Online information about growing clematis from seed is limited. As a result, I decided to investigate clematis seed germination in more detail by running 120 test cases on a number of different types of clematis. This report summarizes known information and presents new information found as a result of this work.
Growing Clematis From Seed – Current Information
My go-to sources for germination information on all types of seed are Dr. Deno’s Seed Starting Books (Deno), and Ontario Rock Garden And Hardy Plant Society web site’s Germination Guide (ORGS). Dr. Deno’s books are available as a free download – see the above menu called Free Books for details. These are the two best sources of information on the internet. Both of these have some general guidelines for clematis, but the information is not very detailed and for some species the two sources disagree with each other.
These sources provide information on a per species or cultivar basis. In some cases cold stratification is required, and in others it is not required. In some cases a warm period is followed by a cold period and then a warm period again. What is clear is that different species require different methods.
There is also a website, developed by Brian R. Collingwood with the title Clematis From Seed (CFS), but the information there is extremely difficult to extract. The method used most by this author is to pot up the seed, place it in a greenhouse and wait. Germination conditions are only provided in a very general way. The site reports that cold stratification is not required but fall collected seeds seem to spend the winter in the cold greenhouse.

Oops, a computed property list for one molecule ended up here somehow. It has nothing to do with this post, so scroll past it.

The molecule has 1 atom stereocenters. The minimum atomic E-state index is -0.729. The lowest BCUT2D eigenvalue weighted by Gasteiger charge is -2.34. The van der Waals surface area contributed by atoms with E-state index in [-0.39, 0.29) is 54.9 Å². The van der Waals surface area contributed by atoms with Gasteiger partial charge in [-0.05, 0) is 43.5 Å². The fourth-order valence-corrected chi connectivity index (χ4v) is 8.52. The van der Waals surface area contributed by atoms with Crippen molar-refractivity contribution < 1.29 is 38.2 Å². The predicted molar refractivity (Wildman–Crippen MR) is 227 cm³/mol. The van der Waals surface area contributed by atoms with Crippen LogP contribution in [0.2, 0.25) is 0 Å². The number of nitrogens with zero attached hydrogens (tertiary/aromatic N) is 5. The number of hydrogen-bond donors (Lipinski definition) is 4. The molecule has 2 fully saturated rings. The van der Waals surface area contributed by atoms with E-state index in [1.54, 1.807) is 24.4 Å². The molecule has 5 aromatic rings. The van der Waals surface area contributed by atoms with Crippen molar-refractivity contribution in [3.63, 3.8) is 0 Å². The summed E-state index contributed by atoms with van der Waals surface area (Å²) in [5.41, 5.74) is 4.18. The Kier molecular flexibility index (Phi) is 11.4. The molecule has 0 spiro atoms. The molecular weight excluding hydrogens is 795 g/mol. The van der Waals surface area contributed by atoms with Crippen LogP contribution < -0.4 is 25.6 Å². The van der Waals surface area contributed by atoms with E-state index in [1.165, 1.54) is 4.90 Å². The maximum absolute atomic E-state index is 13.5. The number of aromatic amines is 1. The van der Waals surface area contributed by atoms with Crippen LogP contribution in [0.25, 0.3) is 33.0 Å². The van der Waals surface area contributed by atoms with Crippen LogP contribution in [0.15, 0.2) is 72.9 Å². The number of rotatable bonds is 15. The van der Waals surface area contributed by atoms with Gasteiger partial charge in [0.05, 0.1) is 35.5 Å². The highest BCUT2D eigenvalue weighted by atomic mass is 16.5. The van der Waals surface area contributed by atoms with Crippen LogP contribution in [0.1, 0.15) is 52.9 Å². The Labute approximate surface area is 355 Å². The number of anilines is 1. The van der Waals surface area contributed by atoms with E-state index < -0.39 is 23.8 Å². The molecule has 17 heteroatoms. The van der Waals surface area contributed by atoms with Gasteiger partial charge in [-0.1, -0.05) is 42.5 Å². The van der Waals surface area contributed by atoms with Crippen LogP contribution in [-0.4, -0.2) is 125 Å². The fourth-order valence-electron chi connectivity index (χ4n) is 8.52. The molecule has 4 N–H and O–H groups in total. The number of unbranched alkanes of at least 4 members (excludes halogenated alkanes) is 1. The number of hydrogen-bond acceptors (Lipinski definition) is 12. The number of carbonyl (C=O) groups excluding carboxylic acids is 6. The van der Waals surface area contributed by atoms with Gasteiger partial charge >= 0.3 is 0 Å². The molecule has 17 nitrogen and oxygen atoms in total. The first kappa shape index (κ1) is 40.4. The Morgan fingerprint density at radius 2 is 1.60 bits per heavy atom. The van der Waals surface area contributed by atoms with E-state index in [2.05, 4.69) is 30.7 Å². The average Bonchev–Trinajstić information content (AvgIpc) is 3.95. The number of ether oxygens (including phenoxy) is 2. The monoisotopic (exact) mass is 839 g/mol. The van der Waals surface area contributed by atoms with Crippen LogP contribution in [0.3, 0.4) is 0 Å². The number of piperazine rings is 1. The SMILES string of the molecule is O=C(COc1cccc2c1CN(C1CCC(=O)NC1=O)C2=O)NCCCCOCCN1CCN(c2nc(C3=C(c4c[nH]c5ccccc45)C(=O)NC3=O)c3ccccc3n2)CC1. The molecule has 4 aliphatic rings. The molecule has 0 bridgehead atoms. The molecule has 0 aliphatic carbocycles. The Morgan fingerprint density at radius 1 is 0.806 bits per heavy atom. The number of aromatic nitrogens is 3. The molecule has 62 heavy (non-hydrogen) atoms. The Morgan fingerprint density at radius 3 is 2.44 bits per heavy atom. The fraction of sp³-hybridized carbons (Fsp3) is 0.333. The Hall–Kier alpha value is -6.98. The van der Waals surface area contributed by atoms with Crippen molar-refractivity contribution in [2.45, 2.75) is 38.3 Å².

The International Clematis Society (ICS) says “Clematis seeds may take up to three years to germinate, but you should get some germination in about six months to a year. Collect ripe seed in the fall and plant in sterile seed starting mix, covering seeds with a thin layer of sand. Place the container into a zip lock polyethylene bag and place it outside in a shady spot (or a refrigerator) for several months during the winter so that they go through several freeze/thaw cycles. Then place the covered container in a warm location out of direct sunlight and wait for your first seedling.”
The stated requirement for stratification by ICS contradicts the recommendations by Deno, and ORGS for some species. No other references suggest that a ‘freeze/thaw cycle’ is required.
The British Clematis Society (BCS) suggests essentially the same procure as ICS. They put the pots in a ‘cold greenhouse’ without defining what that means. It is not clear if they feel stratification is required.
I have had fairly extensive experience germinating perennials, shrubs and trees from seed but have had limited experience with clematis; germinating a half dozen species/cultivars.
In summary, after looking at all of the available information I came to the following conclusions.
- Good detailed and reliable information for germination is not available
- It is not clear if and when stratification is required
- Documented methods use pots, mostly in greenhouses. Newer germination methods, more suitable to homeowners are not discussed, except in Deno.
- Germination periods are long, and yet the effects of GA3 have had limited testing.
Clematis Germination Procedures
Seed was obtained from ORGS, who were kind enough to provide left over seed from their very popular annual seed exchange. This seed originates from many amateur growers and so there is a possibility that (a) seed may not be viable, and (b) they may not be named correctly. There is no way for me to verify seed names.
A literature review was done for each type of seed to determine the best germination procedure. Using this information, a set of germination conditions was defined for each seed type.
The standard reference method was the baggy method at room temperature and this method was included for almost all seed types. Other germination methods could then be compared to this standard method to see if they provided an improvement in germination.